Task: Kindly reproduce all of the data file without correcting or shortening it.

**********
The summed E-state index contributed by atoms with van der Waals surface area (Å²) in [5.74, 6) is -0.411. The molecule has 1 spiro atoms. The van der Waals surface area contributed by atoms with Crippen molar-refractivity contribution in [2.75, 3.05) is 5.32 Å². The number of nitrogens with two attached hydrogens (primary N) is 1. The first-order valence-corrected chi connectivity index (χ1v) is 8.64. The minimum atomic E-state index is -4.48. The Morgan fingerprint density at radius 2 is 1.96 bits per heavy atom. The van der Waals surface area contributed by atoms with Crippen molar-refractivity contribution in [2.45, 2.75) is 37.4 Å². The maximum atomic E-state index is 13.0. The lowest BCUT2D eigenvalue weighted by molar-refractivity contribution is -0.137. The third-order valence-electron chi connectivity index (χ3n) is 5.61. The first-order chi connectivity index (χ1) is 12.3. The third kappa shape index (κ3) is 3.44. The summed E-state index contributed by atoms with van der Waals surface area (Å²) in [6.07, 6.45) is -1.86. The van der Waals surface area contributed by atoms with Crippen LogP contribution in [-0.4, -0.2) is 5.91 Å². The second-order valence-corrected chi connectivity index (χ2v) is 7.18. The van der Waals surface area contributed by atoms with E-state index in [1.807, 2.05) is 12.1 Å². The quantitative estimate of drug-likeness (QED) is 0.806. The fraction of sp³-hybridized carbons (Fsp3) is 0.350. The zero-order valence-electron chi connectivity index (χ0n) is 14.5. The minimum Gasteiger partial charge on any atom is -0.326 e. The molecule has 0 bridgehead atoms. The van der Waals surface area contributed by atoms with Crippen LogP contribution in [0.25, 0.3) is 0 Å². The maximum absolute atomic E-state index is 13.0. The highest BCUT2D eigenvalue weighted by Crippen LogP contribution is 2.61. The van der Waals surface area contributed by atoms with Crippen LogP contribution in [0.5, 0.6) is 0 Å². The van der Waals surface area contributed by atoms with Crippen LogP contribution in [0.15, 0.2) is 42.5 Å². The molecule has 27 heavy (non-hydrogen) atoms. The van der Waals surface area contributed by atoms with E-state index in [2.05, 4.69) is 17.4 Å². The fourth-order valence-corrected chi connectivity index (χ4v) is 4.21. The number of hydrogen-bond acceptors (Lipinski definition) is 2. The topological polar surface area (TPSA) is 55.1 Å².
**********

The summed E-state index contributed by atoms with van der Waals surface area (Å²) in [5.74, 6) is -0.411. The molecule has 1 spiro atoms. The van der Waals surface area contributed by atoms with Crippen molar-refractivity contribution in [2.75, 3.05) is 5.32 Å². The number of nitrogens with two attached hydrogens (primary N) is 1. The first-order valence-corrected chi connectivity index (χ1v) is 8.64. The minimum atomic E-state index is -4.48. The Morgan fingerprint density at radius 2 is 1.96 bits per heavy atom. The van der Waals surface area contributed by atoms with Crippen molar-refractivity contribution in [2.45, 2.75) is 37.4 Å². The maximum atomic E-state index is 13.0. The lowest BCUT2D eigenvalue weighted by molar-refractivity contribution is -0.137. The third-order valence-electron chi connectivity index (χ3n) is 5.61. The first-order chi connectivity index (χ1) is 12.3. The third kappa shape index (κ3) is 3.44. The summed E-state index contributed by atoms with van der Waals surface area (Å²) in [6.07, 6.45) is -1.86. The van der Waals surface area contributed by atoms with Crippen LogP contribution in [-0.4, -0.2) is 5.91 Å². The second-order valence-corrected chi connectivity index (χ2v) is 7.18. The van der Waals surface area contributed by atoms with E-state index in [1.807, 2.05) is 12.1 Å². The quantitative estimate of drug-likeness (QED) is 0.806. The fraction of sp³-hybridized carbons (Fsp3) is 0.350. The zero-order valence-electron chi connectivity index (χ0n) is 14.5. The minimum Gasteiger partial charge on any atom is -0.326 e. The molecule has 0 bridgehead atoms. The van der Waals surface area contributed by atoms with Crippen LogP contribution in [0.25, 0.3) is 0 Å². The maximum absolute atomic E-state index is 13.0. The highest BCUT2D eigenvalue weighted by Crippen LogP contribution is 2.61. The van der Waals surface area contributed by atoms with Crippen LogP contribution in [0.5, 0.6) is 0 Å². The van der Waals surface area contributed by atoms with Crippen LogP contribution in [0.15, 0.2) is 42.5 Å². The molecule has 27 heavy (non-hydrogen) atoms. The van der Waals surface area contributed by atoms with E-state index in [2.05, 4.69) is 17.4 Å². The fourth-order valence-corrected chi connectivity index (χ4v) is 4.21. The number of hydrogen-bond acceptors (Lipinski definition) is 2. The topological polar surface area (TPSA) is 55.1 Å².